County Supervisor Janice Hahn tweeted out the news before the official confirmation, with a celebratory tweet in the late afternoon: “L.A. County has officially reached the State’s threshold for reopening elementary schools. Starting tomorrow, schools can reopen” if they have submitted and posted the necessary paperwork with county and state officials.

“This is what we have been working towards,” Hahn added.

The milestone will not result in an immediate reopening of campuses in Los Angeles Unified, the nation’s second-largest school system. District officials and the teachers union are in negotiations over what a return to campus would look like — and it isn’t clear that either side is ready for an immediate resumption of in-person instruction. …

Click here to read the full article from the L.A. Times.

Southern California Is Origin of New COVID-19 Variant

A new variant of COVID-19 found in Southern California is coursing across the United States and around the world, a new study finds.

The variant — called CAL.20C — was first found in July in Los Angeles County. It reappeared in Southern California in October, then spread in November and December, with a regional surge in coronavirus cases.

The variant now makes up nearly half of COVID-19 cases in Southern California.

It’s not clear whether CAL.20C might be more lethal than current coronavirus variants, or whether it might resist current vaccines. New research is underway Cedars-Sinai in Los Angeles to help answer those questions. …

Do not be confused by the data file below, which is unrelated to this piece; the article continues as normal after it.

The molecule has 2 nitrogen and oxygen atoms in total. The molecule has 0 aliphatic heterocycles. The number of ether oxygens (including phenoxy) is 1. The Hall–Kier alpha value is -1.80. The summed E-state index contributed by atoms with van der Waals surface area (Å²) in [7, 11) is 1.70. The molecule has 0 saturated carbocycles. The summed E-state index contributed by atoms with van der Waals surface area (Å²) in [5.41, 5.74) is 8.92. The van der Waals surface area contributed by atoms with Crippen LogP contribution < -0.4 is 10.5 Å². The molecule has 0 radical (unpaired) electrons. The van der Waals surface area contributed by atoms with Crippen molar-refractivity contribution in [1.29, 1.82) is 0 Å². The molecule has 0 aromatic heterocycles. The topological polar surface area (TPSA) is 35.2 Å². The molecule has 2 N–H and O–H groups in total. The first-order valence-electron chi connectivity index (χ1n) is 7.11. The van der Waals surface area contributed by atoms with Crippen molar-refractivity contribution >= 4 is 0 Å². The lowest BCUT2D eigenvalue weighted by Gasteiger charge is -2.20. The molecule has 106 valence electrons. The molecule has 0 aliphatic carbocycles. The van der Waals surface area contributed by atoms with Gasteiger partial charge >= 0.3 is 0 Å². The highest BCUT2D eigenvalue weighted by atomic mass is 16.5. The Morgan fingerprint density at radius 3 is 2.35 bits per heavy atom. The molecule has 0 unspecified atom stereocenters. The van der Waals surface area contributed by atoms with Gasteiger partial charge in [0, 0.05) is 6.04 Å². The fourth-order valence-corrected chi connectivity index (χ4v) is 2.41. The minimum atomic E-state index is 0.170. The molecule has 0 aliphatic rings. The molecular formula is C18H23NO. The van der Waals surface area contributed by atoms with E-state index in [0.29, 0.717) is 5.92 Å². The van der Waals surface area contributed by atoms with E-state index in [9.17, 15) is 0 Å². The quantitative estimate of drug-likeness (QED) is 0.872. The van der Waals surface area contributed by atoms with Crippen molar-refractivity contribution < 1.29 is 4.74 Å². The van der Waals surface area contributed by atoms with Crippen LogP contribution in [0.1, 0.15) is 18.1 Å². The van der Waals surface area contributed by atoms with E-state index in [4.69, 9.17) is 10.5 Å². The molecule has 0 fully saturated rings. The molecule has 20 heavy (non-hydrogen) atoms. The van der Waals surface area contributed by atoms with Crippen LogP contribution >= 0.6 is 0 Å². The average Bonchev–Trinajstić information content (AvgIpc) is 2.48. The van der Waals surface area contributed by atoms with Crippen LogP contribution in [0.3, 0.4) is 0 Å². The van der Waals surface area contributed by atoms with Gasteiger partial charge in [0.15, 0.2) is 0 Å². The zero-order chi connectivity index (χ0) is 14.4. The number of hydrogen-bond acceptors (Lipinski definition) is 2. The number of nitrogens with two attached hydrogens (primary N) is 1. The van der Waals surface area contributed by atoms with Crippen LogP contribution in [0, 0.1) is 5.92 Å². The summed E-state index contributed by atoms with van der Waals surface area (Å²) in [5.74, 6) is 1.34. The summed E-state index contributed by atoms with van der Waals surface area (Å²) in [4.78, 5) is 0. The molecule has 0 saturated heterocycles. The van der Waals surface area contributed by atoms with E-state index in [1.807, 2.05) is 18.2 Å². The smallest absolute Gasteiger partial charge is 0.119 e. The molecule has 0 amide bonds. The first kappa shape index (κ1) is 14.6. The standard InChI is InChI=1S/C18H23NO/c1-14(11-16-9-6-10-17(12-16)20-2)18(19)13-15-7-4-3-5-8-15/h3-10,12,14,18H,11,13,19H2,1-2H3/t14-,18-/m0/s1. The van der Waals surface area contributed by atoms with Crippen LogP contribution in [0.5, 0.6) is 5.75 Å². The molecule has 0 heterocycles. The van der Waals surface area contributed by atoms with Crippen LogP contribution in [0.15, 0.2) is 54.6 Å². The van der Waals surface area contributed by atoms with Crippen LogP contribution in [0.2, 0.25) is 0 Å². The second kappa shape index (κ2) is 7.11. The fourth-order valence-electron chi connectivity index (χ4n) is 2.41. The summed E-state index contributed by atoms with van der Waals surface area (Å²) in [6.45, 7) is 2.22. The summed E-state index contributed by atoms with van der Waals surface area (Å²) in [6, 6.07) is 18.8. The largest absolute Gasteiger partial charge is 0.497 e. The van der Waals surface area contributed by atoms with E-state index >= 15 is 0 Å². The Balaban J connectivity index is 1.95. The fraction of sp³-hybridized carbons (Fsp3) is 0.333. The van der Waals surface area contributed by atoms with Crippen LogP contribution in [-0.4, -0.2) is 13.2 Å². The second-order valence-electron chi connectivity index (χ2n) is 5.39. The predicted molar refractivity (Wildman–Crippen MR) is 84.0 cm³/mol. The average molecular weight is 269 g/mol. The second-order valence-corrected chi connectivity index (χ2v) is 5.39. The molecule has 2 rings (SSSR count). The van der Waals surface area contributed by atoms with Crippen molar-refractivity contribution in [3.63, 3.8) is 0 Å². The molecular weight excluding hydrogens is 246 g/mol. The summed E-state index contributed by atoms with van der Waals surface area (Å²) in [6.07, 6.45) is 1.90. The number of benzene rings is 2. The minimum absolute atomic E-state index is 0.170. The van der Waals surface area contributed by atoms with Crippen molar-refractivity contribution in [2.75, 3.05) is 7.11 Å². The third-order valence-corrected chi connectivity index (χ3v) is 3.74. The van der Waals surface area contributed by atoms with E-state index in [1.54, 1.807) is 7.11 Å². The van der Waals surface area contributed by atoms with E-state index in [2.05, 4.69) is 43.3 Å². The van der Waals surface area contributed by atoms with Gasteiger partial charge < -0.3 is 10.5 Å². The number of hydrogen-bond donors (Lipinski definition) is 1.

Click here to read the full article from U.S. News.

LA County’s pandemic toll: 7,500 small business, 400,000 jobs lost

Los Angeles County lost more than 400,000 jobs and saw 7,500 small businesses permanently shuttered last year as COVID-19 upended the region’s economy, a new report finds.

Industries that depend on in-person customers and employ low-paid workers were hardest hit because they weren’t able to pivot to a remote-work model, the Los Angeles County Economic Development Corp.’s “Pathways for Economic Resiliency” study says.

The county’s restaurants and food-service outlets suffered the deepest impact, with a loss of 104,600 jobs between February and October of 2020. On-again, off-again mandates from the state and county forced many restaurants to close or reduce staffing.

The average annual wage for restaurant positions – including such jobs as waiters, waitresses, cooks and dishwashers – is $25,000. …

Click here to read the full article from the L.A. Daily News.

Criminal Rings Loot Billions In Unemployment Funds

California officials say hackers, identity thieves and overseas criminal rings stole an estimated $11.4 billion in unemployment benefits last year.

But the extent of the fraud might grow far larger: billions more in jobless payments are under investigation. The Employment Development Department said Monday that 17% of payments made between March 2020 and Jan. 16, 2021, have been flagged as potentially fraudulent.

California Labor Secretary Julie Su told reporters in a conference call Monday that of the $114 billion the state has paid in unemployment claims during that time, about 10% has been confirmed as fraudulent.

Su says the state did not have sufficient security measures in place and criminals took advantage of the gaps. Since the pandemic began, the EDD says it experienced more than five times more claims than in 2010, the worst full year of the Great Recession. …

Click here to read the full article from CBS Local